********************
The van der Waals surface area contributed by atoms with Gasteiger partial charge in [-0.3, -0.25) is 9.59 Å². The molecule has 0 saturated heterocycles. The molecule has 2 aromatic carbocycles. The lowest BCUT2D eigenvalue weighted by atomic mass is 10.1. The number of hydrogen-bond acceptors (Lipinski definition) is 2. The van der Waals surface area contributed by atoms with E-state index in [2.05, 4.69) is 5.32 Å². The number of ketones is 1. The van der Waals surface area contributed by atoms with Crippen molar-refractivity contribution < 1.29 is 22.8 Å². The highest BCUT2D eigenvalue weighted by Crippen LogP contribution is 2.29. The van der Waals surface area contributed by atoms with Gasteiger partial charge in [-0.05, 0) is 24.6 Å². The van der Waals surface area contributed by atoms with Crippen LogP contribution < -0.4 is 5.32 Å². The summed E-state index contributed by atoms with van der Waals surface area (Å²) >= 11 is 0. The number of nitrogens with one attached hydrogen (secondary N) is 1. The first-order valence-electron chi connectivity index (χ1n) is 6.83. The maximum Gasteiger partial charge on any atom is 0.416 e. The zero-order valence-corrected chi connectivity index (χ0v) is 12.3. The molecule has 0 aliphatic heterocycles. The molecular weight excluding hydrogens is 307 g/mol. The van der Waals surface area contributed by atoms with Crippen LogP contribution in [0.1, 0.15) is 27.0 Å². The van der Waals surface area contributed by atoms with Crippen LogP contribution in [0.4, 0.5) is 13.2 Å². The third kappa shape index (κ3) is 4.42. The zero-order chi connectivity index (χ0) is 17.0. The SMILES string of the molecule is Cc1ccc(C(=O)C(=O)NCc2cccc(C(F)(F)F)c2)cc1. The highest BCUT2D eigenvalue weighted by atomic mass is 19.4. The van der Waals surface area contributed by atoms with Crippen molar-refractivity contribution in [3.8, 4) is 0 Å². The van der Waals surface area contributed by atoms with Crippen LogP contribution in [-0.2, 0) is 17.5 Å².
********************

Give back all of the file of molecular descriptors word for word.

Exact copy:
The van der Waals surface area contributed by atoms with Gasteiger partial charge in [-0.3, -0.25) is 9.59 Å². The molecule has 0 saturated heterocycles. The molecule has 2 aromatic carbocycles. The lowest BCUT2D eigenvalue weighted by atomic mass is 10.1. The number of hydrogen-bond acceptors (Lipinski definition) is 2. The van der Waals surface area contributed by atoms with E-state index in [2.05, 4.69) is 5.32 Å². The number of ketones is 1. The van der Waals surface area contributed by atoms with Crippen molar-refractivity contribution < 1.29 is 22.8 Å². The highest BCUT2D eigenvalue weighted by Crippen LogP contribution is 2.29. The van der Waals surface area contributed by atoms with Gasteiger partial charge in [-0.05, 0) is 24.6 Å². The van der Waals surface area contributed by atoms with Crippen LogP contribution < -0.4 is 5.32 Å². The summed E-state index contributed by atoms with van der Waals surface area (Å²) >= 11 is 0. The number of nitrogens with one attached hydrogen (secondary N) is 1. The first-order valence-electron chi connectivity index (χ1n) is 6.83. The maximum Gasteiger partial charge on any atom is 0.416 e. The zero-order valence-corrected chi connectivity index (χ0v) is 12.3. The molecule has 0 aliphatic heterocycles. The molecular weight excluding hydrogens is 307 g/mol. The van der Waals surface area contributed by atoms with Crippen LogP contribution in [0.1, 0.15) is 27.0 Å². The van der Waals surface area contributed by atoms with Crippen LogP contribution in [0.4, 0.5) is 13.2 Å². The third kappa shape index (κ3) is 4.42. The zero-order chi connectivity index (χ0) is 17.0. The SMILES string of the molecule is Cc1ccc(C(=O)C(=O)NCc2cccc(C(F)(F)F)c2)cc1. The highest BCUT2D eigenvalue weighted by atomic mass is 19.4. The van der Waals surface area contributed by atoms with Crippen molar-refractivity contribution in [3.8, 4) is 0 Å². The van der Waals surface area contributed by atoms with Crippen LogP contribution in [-0.2, 0) is 17.5 Å².